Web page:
In 1951, three teams of molecular biologists, one in the United States and two in Britain, accepted their blindfolds and began the race to find the structure of DNA. Chemist Linus Pauling, at the California Institute of Technology (Caltech), led the U.S. group. Pauling had already become famous for working out the basic structure of protein molecules, which had also proved to be a helix.
One of the British groups was at King's College in London. Maurice Wilkins, a biophysicist from New Zealand, was its leader. British chemist Rosalind Franklin, an expert in X-ray crystallography, was among those who worked with him. Wilkins and Franklin, both brilliant scientists, did not get along with each other.
Just the opposite was true of the third team, a pair of researchers at Cambridge, one of Britain's two most famous universities. One of the duo was American, the other British. The United States scientist, James Dewey Watson, was the younger of the two. Born in Chicago on April 6, 1928, Watson entered the University of Chicago as part of a special program when he was only 15 years old. At first he planned to study birds, but by the time he obtained his B.S. in zoology in 1947, physicist Erwin Schrodinger's book What Is Life? had drawn his interest to genetics and the possibility that certain molecules might carry genetic information. Watson did graduate work on the genetics of viruses at Indiana University in Bloomington, receiving his Ph.D. in 1950.
While doing further study in Europe, Watson met Maurice Wilkins in spring 1951. Watson was already "obsessed," as he later put it, with DNA, and he believed that the DNA molecule's structure would hold the key to the way genes convey inherited information. When Wilkins told him that DNA could be studied by X-ray crystallography, Watson realized that this meant that DNA had regular, or repeated, features in its structure. Current Biography Yearbook 1990 quotes Watson as saying he became convinced that the shape of a DNA molecule would be "simple as well as pretty."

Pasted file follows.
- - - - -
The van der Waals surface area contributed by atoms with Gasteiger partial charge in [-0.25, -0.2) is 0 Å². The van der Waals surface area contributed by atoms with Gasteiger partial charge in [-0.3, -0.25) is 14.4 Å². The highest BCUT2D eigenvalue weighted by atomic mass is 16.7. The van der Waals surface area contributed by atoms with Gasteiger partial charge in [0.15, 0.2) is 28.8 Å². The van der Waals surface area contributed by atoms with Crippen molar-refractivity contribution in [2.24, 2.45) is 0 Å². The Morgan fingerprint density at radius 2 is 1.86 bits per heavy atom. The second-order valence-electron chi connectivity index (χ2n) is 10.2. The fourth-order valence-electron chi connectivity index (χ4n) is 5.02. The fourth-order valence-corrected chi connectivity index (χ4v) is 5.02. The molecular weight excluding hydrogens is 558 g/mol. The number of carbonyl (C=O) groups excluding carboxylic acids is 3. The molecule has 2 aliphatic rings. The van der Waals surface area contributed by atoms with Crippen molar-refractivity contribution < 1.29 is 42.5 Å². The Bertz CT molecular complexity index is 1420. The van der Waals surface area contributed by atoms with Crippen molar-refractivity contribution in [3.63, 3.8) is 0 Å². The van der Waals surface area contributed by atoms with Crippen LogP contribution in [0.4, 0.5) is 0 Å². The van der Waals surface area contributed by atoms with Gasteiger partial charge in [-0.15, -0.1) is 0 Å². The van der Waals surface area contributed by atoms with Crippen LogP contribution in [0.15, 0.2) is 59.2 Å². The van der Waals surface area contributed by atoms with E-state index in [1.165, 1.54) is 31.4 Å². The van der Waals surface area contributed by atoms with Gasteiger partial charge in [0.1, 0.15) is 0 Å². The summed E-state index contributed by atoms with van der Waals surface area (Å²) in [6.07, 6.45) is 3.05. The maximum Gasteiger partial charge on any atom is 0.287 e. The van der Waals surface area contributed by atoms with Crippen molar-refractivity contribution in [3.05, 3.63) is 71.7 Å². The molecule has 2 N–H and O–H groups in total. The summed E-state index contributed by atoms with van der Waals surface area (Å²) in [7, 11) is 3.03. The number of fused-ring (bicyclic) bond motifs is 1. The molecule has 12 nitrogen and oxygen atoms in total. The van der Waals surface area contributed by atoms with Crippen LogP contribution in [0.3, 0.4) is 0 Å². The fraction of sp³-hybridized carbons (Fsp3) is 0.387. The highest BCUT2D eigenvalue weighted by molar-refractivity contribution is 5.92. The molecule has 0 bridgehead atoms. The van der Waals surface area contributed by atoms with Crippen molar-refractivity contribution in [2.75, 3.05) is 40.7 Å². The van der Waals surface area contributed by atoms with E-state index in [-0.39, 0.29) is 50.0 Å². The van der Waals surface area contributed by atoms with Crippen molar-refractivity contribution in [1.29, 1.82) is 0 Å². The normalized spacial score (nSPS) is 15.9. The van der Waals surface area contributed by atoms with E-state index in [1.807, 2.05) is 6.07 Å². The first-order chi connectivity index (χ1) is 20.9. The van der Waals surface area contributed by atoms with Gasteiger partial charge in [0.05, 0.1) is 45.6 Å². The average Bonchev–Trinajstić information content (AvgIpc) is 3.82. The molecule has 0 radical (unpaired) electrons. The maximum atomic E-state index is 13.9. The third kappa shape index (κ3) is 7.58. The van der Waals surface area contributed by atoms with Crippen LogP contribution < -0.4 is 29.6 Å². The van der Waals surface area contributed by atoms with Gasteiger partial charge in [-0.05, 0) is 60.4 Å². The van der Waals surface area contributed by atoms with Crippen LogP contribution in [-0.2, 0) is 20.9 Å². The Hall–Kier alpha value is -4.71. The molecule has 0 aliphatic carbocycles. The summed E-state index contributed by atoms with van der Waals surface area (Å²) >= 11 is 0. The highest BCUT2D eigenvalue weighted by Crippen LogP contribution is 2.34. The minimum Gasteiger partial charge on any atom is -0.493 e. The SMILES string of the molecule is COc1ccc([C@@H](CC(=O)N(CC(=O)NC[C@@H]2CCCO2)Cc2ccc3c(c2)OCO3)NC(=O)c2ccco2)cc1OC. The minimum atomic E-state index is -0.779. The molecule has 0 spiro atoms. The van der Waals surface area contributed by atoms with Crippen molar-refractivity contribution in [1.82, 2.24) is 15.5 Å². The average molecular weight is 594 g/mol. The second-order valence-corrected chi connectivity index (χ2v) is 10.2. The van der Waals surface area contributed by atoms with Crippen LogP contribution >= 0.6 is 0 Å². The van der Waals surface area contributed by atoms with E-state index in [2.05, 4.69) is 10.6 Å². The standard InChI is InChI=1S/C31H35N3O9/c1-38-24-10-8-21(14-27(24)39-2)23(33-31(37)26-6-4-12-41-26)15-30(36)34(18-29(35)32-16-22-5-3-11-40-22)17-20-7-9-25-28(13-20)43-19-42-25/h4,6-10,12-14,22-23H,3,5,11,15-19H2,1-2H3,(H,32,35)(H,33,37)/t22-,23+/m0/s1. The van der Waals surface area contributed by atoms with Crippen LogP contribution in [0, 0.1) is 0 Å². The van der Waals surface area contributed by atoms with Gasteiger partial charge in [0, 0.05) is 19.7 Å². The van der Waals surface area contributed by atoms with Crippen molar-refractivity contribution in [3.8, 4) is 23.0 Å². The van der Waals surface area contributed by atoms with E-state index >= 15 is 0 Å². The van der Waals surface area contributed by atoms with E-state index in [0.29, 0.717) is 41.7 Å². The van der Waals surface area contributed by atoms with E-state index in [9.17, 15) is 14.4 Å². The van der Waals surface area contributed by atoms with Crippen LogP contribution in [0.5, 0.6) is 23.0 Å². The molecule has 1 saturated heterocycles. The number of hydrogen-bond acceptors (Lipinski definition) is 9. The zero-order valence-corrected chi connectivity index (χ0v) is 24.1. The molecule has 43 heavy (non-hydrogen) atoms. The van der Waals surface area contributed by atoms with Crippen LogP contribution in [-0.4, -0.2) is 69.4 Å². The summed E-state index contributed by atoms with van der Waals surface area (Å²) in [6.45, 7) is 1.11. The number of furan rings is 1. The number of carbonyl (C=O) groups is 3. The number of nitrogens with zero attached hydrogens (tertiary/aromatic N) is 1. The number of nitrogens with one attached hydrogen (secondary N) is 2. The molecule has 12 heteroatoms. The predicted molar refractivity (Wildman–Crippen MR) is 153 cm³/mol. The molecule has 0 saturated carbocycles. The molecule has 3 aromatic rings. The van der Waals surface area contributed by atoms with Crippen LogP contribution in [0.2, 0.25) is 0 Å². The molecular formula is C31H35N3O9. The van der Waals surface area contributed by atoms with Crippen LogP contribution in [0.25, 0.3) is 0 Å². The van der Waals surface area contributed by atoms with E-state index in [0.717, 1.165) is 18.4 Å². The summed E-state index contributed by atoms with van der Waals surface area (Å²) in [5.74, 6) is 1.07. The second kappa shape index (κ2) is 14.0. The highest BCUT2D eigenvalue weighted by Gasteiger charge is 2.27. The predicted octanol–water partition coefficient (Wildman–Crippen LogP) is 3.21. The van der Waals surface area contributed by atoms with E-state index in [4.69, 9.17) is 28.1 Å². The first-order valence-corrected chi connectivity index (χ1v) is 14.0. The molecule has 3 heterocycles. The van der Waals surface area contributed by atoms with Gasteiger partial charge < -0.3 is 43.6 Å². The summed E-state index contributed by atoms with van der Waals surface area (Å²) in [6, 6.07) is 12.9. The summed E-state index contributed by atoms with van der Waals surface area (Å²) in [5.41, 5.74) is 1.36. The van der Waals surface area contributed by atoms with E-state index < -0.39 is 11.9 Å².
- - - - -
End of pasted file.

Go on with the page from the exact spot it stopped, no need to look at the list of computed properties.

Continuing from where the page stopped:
In fall 1951, Watson, then 23 years old, joined the Cavendish Laboratory at Cambridge, where scientists were using X-ray crystallography to study protein molecules. There he met 35-year-old British scientist Francis Harry Compton Crick. Born on June 8, 1916, in Northampton, England, to a shoe manufacturer and his wife, Crick still did not have his Ph.D. at the time he met Watson. The British scientist had received a B.S. in physics from University College, London, in 1937, but World War II had interrupted his scientific career. When he began his schooling once more, he found his interests turning toward biology.
"I . . . immediately discovered the fun of talking to Francis Crick," Watson's Current Biography profile quotes him as saying. Crick, for his part, wrote in his autobiography, What Mad Pursuit:
Jim and I hit it off immediately, partly because our interests were astonishingly similar and partly, I suspect, because a certain youthful arrogance, a ruthlessness, and an impatience with sloppy thinking came naturally to both of us.
The most important interest the two men shared was in DNA. They were sure that discovering its structure would make them famous—if they could find the key to the puzzle before the King's College or the Caltech team did.
Watson and Crick tried to solve their scientific problem mostly by thinking and talking. They also built models that showed possible molecular structures, just as Linus Pauling had done when working out the structure of proteins. The models let them see and manipulate possible structures for the DNA molecule in three dimensions.
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